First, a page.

Unlike other backflow assemblies, air gaps are a non-mechanical means of backflow prevention.
Air gaps are very effective whether backsiphonage or backpressure is the backflow condition being isolated. Air gaps may be fabricated from commercially available plumbing components. An acceptable air gap must be twice the supply pipe diameter, but never less than one inch, measured vertically above the receiving vessel. Air gaps must be rigidly mounted and the discharge end of the supply pipe must not be threaded or provided with a means for making connections. Use of an air gap means that there will be clear vertical separation between the pressurized supply pipe and a non-pressurized receiving vessel.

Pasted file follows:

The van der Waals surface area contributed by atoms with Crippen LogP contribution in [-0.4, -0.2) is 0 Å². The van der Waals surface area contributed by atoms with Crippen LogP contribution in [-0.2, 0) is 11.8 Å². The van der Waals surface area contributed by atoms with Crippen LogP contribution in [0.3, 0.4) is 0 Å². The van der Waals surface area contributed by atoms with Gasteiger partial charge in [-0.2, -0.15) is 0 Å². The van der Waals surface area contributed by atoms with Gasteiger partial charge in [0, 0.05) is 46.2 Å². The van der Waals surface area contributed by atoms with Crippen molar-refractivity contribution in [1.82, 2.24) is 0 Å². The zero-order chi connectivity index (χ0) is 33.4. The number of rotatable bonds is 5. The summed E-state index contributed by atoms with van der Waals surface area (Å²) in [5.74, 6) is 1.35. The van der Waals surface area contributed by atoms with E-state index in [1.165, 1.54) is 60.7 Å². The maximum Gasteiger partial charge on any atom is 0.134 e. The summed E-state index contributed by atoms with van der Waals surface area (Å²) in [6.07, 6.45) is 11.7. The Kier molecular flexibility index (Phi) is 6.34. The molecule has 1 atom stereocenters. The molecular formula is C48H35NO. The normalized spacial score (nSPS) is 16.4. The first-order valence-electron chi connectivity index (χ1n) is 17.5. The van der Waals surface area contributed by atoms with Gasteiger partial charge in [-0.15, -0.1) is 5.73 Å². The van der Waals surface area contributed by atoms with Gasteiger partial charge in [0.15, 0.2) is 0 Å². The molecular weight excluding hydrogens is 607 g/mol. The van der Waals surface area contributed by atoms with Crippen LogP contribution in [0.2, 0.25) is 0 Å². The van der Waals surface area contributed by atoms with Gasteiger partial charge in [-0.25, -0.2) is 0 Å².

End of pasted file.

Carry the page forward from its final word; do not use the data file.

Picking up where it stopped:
In addition to the above, the following should be considered when deciding upon whether or not to use an air gap in your particular installation:
- In a continuous piping system, each air gap would require the added expense of reservoirs or tanks and perhaps the installation of a secondary pumping system.
- The air gap may be easily defeated if the proper gap isn't maintained, thus negating backflow protection.
- At an air gap, the water is exposed to the surrounding air with its inherent airborne pollutants or contaminants and thus may no longer be potable.
- For these and other reasons, air gaps must be inspected frequently to assure that they are providing adequate backflow protection.
The general configuration of an approved air gap is illustrated below: